In the coming 10 years TBVI hopes to raise 200 million euros from governments, foundations and private industry for the discovery and early clinical development of new vaccines. Development of new vaccines is crucial because the only existing vaccine, BCG, is not very effective in young adults, the group of people mostly affected by the disease.
“New vaccines are essential to achieve the international aim of a TB-free world in 2050. We need several types, not only for initial protection against TB, but also to boost adolescent immunity and prevent disease in latently infected individuals,” explains Jelle Thole, director of TBVI. “To enable development of these vaccines, more investment is needed.”
TBVI financially and practically supports and facilitates a growing international network of over thirty universities, institutes and industries involved in research and development of new TB vaccines. The organization evolved from TBVAC, a European Union (EU) funded project to identify good candidates for new TB vaccines. TBVAC has yielded five new TB vaccine candidates, fifteen candidate biomarkers and three candidate adjuvant molecules. These hopeful candidates are now in preclinical development or even clinical phase.
TBVI is extremely pleased with the encouraging new signs of progress on TB. “Because of this funding, we can continue to change new discoveries into real vaccines,” says Joris Vandeputte, senior vice president Fundraising & Advocacy at TBVI. “These vaccines are urgently needed, as the resurrection of TB is a ticking time bomb. Many people believe it is a disease of the past, but in fact it is endangering our future, taking almost 1.8 million lives a year.”
The global burden of TB is slowly falling, but still two billion people, about one third of the world’s population, are estimated to be infected with the mycobacteria that cause TB. Most of them develop a latent infection, with about a 10 percent risk of developing the infectious disease later in life. People with HIV are 20 times more likely to develop the symptoms once they are infected. Efficient drugs to treat TB are available, but involve a long and burdensome treatment period of up to a year. Additionally, worldwide prevalence of various forms of drug-resistant TB poses an increasing problem and enormous challenges to effective treatment.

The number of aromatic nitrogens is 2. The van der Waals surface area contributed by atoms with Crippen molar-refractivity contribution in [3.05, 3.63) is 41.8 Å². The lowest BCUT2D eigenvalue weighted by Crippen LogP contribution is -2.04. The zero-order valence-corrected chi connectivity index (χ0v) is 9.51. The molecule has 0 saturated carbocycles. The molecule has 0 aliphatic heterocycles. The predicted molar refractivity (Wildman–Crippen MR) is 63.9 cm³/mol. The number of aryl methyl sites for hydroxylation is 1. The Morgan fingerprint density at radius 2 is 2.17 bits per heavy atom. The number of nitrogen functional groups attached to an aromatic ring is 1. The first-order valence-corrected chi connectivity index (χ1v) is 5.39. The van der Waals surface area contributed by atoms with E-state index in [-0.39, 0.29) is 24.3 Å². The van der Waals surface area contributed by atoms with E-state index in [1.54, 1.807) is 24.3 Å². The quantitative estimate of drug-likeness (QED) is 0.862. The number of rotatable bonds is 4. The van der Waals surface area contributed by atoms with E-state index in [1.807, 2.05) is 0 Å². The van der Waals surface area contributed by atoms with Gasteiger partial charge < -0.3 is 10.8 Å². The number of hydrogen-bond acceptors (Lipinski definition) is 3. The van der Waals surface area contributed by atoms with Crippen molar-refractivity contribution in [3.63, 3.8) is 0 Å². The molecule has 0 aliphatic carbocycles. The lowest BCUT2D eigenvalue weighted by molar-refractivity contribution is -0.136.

With new infections occurring at a rate of one per second, millions of people develop TB symptoms every year. In 2007, there were 9.27 million new cases. 500,000 of those were multi-drug resistant and 50,000 of those were extensively drug resistant (source: World Health Organization).
Innovation Award of the United Nations Environment Programme for PhD Student from ZMT
22.03.2018 | Leibniz-Zentrum für Marine Tropenforschung (ZMT)
ERC Project set to boost application of adhesive structures
19.03.2018 | INM - Leibniz-Institut für Neue Materialien gGmbH
The more electronics steer, accelerate and brake cars, the more important it is to protect them against cyber-attacks. That is why 15 partners from industry and academia will work together over the next three years on new approaches to IT security in self-driving cars. The joint project goes by the name Security For Connected, Autonomous Cars (SecForCARs) and has funding of €7.2 million from the German Federal Ministry of Education and Research. Infineon is leading the project.
Vehicles already offer diverse communication interfaces and more and more automated functions, such as distance and lane-keeping assist systems. At the same...
A research team led by physicists at the Technical University of Munich (TUM) has developed molecular nanoswitches that can be toggled between two structurally different states using an applied voltage. They can serve as the basis for a pioneering class of devices that could replace silicon-based components with organic molecules.
The development of new electronic technologies drives the incessant reduction of functional component sizes. In the context of an international collaborative...
At the LASYS 2018, from June 5th to 7th, the Laser Zentrum Hannover e.V. (LZH) will be showcasing processes for the laser material processing of tomorrow in hall 4 at stand 4E75. With blown bomb shells the LZH will present first results of a research project on civil security.
At this year's LASYS, the LZH will exhibit light-based processes such as cutting, welding, ablation and structuring as well as additive manufacturing for...
There are videos on the internet that can make one marvel at technology. For example, a smartphone is casually bent around the arm or a thin-film display is rolled in all directions and with almost every diameter. From the user's point of view, this looks fantastic. From a professional point of view, however, the question arises: Is that already possible?
At Display Week 2018, scientists from the Fraunhofer Institute for Applied Polymer Research IAP will be demonstrating today’s technological possibilities and...
So-called quantum many-body scars allow quantum systems to stay out of equilibrium much longer, explaining experiment | Study published in Nature Physics
Recently, researchers from Harvard and MIT succeeded in trapping a record 53 atoms and individually controlling their quantum state, realizing what is called a...
25.05.2018 | Event News
02.05.2018 | Event News
13.04.2018 | Event News
25.05.2018 | Event News
25.05.2018 | Machine Engineering
25.05.2018 | Life Sciences